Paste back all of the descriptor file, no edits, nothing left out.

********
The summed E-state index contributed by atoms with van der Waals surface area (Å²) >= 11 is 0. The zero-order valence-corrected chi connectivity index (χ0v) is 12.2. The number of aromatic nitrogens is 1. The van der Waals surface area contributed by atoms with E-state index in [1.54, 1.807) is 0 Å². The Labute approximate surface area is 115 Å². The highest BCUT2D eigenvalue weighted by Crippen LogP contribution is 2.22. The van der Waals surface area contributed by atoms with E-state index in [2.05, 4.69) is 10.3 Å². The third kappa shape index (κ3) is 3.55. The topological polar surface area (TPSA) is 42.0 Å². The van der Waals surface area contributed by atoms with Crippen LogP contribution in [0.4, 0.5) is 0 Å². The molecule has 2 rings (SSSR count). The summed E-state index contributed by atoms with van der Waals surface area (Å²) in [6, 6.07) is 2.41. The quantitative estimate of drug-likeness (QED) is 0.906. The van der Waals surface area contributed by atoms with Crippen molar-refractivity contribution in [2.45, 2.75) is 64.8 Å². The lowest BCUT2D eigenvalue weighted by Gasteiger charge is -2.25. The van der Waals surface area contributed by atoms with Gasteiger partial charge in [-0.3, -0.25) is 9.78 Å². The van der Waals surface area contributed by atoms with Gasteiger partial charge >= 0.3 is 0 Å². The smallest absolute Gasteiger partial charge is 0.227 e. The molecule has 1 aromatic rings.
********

The summed E-state index contributed by atoms with van der Waals surface area (Å²) >= 11 is 0. The zero-order valence-corrected chi connectivity index (χ0v) is 12.2. The number of aromatic nitrogens is 1. The van der Waals surface area contributed by atoms with E-state index in [1.54, 1.807) is 0 Å². The Labute approximate surface area is 115 Å². The highest BCUT2D eigenvalue weighted by Crippen LogP contribution is 2.22. The van der Waals surface area contributed by atoms with E-state index in [2.05, 4.69) is 10.3 Å². The third kappa shape index (κ3) is 3.55. The topological polar surface area (TPSA) is 42.0 Å². The van der Waals surface area contributed by atoms with Crippen LogP contribution in [0.4, 0.5) is 0 Å². The molecule has 2 rings (SSSR count). The summed E-state index contributed by atoms with van der Waals surface area (Å²) in [6, 6.07) is 2.41. The quantitative estimate of drug-likeness (QED) is 0.906. The van der Waals surface area contributed by atoms with Crippen molar-refractivity contribution in [2.45, 2.75) is 64.8 Å². The lowest BCUT2D eigenvalue weighted by Gasteiger charge is -2.25. The van der Waals surface area contributed by atoms with Gasteiger partial charge in [-0.3, -0.25) is 9.78 Å². The van der Waals surface area contributed by atoms with Gasteiger partial charge >= 0.3 is 0 Å². The smallest absolute Gasteiger partial charge is 0.227 e. The molecule has 1 aromatic rings.